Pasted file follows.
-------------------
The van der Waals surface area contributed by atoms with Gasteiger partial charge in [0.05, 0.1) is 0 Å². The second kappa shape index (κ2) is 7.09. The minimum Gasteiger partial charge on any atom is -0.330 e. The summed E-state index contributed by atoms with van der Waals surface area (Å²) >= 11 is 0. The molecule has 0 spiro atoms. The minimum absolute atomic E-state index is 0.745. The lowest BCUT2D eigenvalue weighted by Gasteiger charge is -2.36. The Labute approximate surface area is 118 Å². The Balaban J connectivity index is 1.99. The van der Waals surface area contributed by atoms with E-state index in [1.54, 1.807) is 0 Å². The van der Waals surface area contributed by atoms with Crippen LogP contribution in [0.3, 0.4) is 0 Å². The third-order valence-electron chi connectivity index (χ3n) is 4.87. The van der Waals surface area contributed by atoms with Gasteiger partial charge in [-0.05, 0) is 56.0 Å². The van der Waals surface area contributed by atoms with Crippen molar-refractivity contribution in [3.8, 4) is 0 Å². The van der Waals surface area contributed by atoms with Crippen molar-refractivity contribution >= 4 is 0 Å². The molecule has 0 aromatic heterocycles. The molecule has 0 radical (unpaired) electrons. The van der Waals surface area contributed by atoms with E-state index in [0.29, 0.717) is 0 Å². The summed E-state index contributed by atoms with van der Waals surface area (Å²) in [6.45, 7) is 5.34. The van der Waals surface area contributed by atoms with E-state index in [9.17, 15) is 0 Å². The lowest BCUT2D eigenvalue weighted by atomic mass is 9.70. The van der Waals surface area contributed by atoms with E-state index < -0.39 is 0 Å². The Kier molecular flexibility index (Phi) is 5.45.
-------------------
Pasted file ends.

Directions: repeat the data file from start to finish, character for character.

The van der Waals surface area contributed by atoms with Gasteiger partial charge in [0.05, 0.1) is 0 Å². The second kappa shape index (κ2) is 7.09. The minimum Gasteiger partial charge on any atom is -0.330 e. The summed E-state index contributed by atoms with van der Waals surface area (Å²) >= 11 is 0. The molecule has 0 spiro atoms. The minimum absolute atomic E-state index is 0.745. The lowest BCUT2D eigenvalue weighted by Gasteiger charge is -2.36. The Labute approximate surface area is 118 Å². The Balaban J connectivity index is 1.99. The van der Waals surface area contributed by atoms with E-state index in [1.54, 1.807) is 0 Å². The van der Waals surface area contributed by atoms with Crippen LogP contribution in [0.3, 0.4) is 0 Å². The third-order valence-electron chi connectivity index (χ3n) is 4.87. The van der Waals surface area contributed by atoms with Gasteiger partial charge in [-0.05, 0) is 56.0 Å². The van der Waals surface area contributed by atoms with Crippen molar-refractivity contribution in [3.8, 4) is 0 Å². The van der Waals surface area contributed by atoms with Crippen molar-refractivity contribution >= 4 is 0 Å². The molecule has 0 aromatic heterocycles. The molecule has 0 radical (unpaired) electrons. The van der Waals surface area contributed by atoms with E-state index in [0.29, 0.717) is 0 Å². The summed E-state index contributed by atoms with van der Waals surface area (Å²) in [6.45, 7) is 5.34. The van der Waals surface area contributed by atoms with E-state index in [9.17, 15) is 0 Å². The lowest BCUT2D eigenvalue weighted by atomic mass is 9.70. The van der Waals surface area contributed by atoms with E-state index < -0.39 is 0 Å². The Kier molecular flexibility index (Phi) is 5.45.